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Buffy the Vampire Slayer #27

Posted: Monday, August 10, 2009
By: Shawn Hill

Jane Espenson
Georges Jeanty, Andy Owens (i)
Dark Horse Comics
“Retreat” (part 2)

Plot: Let Jo Chen's quietly surreal cover be your guide. Yaks. A Japanese submarine. Xander and Dawn drinking Tibetan tea. Yep, it's another installment of the International Slayer Gang!

Comments: I don't know if it's me that hasn't been paying attention, or the stories that have gotten a little unfocused in this, the onset of the title's third year. Who thought it would last that long? And still be of recognizably the same quality?

If anything, it's a little too much of the same quality. Oh, Georges Jeanty has established himself as one of the greatest of Buffy illustrators. His likenesses are serviceable, but more importantly he has a bright, energetic style that effortlessly flows to both the drama and the comedy required by this "show."

And Joss using the show's original writers, who all learned the hang of Buffyspeak (which no, for me, still has not dated, but is unlike the language normally known to boys and girls) on the job with the master, is still clearly the right way to go. A few of the new, comic-only Slayers have even distinguished themselves into clear, strong personalities (though overall they're still more a mass of bossy chicks unruly-ruled by Buffy herself).

But if this were really season 8, we'd have met our Big Bad and had our big battle by now. While some plots have resolved (the Thrice-Wise issue where Dawn finally stopped changing into things was actually quite sweet and spooky), we still don't know who the hell Twilight is. Or how he roped Riley, Amy and Warren into working with him. Only that he "knows" Buffy. Time to rip off that fruity mask, tele-writers! You of all people know how short our attention spans are anymore!

To be fair, of course this isn't a TV show, and time in comics does flow fairly slowly compared to other forms of storytelling (maybe soaps have it beat, but only just). If that's the case, we're into the late mid-season here, where lots of things are happening but the big shocks are yet to come.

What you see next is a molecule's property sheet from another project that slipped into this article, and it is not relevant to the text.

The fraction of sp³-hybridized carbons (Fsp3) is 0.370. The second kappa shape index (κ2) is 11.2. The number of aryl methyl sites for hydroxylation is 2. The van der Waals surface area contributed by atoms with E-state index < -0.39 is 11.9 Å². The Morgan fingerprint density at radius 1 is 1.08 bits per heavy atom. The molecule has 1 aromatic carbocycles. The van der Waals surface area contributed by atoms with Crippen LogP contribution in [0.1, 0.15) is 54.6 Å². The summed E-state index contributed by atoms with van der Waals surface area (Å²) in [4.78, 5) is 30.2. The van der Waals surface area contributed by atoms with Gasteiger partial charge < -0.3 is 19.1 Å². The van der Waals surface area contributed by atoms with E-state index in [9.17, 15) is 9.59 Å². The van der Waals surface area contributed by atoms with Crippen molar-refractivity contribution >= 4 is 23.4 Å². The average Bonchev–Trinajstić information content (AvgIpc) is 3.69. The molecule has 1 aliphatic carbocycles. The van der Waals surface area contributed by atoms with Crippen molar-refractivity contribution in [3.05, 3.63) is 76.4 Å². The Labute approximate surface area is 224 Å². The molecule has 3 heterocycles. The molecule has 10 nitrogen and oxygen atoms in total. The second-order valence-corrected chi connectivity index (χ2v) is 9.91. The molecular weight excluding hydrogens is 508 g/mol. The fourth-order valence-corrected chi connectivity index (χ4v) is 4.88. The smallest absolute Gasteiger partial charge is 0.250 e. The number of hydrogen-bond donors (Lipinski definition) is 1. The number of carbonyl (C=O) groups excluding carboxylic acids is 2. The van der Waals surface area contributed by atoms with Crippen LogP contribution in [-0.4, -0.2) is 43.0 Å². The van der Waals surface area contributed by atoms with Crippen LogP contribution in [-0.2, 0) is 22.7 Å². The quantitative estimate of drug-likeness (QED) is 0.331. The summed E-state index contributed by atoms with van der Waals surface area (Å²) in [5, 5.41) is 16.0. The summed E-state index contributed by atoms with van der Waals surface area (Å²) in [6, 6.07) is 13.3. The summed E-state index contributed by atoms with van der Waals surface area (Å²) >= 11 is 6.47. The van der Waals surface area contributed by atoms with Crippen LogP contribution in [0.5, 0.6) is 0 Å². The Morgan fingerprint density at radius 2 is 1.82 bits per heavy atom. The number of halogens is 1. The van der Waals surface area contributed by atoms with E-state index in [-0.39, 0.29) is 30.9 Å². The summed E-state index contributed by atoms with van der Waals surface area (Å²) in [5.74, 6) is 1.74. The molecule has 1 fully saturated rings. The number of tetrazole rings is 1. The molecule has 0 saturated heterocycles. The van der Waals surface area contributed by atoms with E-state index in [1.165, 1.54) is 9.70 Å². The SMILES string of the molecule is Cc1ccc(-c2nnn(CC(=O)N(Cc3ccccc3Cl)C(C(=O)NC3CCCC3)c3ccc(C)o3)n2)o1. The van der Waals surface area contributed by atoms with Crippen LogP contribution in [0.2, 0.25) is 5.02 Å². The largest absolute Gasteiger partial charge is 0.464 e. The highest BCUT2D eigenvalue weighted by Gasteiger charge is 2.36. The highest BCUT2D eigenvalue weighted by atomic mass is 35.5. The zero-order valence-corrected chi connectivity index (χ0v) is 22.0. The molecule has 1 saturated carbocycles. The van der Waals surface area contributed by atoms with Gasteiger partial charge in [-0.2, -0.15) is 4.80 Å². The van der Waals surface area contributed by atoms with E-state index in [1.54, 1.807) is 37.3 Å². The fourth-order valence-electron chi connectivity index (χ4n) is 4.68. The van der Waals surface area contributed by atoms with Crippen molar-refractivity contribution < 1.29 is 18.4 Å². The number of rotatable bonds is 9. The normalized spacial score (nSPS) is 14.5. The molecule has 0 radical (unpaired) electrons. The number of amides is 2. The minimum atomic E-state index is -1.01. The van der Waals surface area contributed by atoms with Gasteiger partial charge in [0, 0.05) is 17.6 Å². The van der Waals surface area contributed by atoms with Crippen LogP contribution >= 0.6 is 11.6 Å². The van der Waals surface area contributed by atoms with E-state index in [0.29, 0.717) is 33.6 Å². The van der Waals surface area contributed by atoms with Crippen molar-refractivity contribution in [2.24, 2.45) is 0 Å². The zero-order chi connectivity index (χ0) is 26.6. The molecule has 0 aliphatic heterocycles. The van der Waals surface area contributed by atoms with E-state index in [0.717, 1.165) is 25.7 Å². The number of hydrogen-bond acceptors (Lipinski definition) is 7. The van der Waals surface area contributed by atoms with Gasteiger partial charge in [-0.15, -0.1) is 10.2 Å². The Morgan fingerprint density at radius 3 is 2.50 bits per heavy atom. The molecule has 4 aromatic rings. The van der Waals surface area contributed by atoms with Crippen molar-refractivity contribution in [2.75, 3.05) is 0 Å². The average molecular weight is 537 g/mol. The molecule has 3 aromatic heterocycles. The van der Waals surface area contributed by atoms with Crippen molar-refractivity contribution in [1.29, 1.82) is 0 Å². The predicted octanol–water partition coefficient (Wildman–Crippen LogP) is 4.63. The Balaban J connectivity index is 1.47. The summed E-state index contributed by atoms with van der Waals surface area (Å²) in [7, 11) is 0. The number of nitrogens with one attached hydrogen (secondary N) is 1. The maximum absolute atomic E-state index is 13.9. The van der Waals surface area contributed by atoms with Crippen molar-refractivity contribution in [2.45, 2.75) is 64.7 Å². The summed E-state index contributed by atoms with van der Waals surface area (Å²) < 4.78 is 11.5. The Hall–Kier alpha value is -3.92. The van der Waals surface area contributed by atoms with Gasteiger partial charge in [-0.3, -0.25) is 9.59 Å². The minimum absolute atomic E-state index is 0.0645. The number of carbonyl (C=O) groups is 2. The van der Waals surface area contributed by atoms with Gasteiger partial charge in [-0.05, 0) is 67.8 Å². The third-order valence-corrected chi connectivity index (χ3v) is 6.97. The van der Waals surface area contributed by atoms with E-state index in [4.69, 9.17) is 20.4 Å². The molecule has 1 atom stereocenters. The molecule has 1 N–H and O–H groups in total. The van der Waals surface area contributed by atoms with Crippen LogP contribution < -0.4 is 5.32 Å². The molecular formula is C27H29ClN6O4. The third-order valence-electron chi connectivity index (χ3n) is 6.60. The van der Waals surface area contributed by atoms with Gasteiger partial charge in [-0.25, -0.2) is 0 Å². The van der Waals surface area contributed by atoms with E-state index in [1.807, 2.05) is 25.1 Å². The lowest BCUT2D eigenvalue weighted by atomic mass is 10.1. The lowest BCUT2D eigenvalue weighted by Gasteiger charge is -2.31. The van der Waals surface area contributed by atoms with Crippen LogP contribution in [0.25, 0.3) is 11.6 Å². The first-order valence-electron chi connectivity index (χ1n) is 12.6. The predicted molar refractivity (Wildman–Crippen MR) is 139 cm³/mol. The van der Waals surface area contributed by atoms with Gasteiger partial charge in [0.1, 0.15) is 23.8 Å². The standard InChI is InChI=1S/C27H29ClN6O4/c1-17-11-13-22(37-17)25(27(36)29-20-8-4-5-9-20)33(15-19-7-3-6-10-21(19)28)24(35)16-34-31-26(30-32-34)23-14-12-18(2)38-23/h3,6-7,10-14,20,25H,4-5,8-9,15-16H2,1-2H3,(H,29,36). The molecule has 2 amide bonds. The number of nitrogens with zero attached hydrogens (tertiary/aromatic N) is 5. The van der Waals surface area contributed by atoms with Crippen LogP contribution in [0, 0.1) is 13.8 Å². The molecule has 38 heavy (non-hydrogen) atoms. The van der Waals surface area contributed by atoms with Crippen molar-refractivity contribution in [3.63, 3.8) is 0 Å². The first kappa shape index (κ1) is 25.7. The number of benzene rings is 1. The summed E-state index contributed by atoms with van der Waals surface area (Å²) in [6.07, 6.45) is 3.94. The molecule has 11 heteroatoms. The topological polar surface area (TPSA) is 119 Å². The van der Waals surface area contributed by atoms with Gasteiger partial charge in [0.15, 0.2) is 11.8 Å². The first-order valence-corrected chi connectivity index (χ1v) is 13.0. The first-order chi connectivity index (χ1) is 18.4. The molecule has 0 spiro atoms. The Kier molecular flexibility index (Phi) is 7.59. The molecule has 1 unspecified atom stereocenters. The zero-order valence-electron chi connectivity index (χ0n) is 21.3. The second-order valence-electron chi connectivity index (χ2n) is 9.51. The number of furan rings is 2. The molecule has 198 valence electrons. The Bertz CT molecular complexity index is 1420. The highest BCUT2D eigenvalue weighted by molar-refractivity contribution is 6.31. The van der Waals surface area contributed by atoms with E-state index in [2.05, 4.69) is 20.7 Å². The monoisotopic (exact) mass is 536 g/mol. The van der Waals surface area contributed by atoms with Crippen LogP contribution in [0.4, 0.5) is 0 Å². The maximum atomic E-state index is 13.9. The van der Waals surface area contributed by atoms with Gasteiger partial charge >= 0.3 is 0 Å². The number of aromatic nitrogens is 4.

And we've got the changed circumstances that have evolved in this book: vampires have better PR than Slayers, and have become media darlings while Buffy is seen as a terrorist. That'll last until she saves the world again (and maybe even longer) but right now she's on the run. And so are Faith and Giles. And so are Andrew and his Italian slayer brigade. And so is the Japanese squad (hence the sub) led by Satsu. And so is an increasingly desperate and ruthless Willow (who is once again dipping into black-eyed temptation, and leading a squad of Wicca-Slayers down the same dark path). Yes, they're going for the magic addiction route again, which I didn't like in Season 6 and don't like anymore now. But, given the Whedon-penned Fray vs. Buffy arc (probably the pinnacle of year two of this title, where Future Willow was very dark indeed), you can't say it's out of character.

Where all these refugees turn up is on Oz's doorstep, and Espenson and Jeanty channel the full-on Seth Green irony within an inch of their lives. Oz is, as usual, fairly copacetic with the arrival of a nuclear sub in his mountain retreat, but as he points out, "You just made my home into a very big target." Buffy's doing her unavoidable thing of endangering her family and friends again, because her lifestyle choice leads her to oppose some pretty nasty characters. Luckily, being a family of werewolves might give Oz's folks a bit of an edge over, say, Joyce and Dawn.



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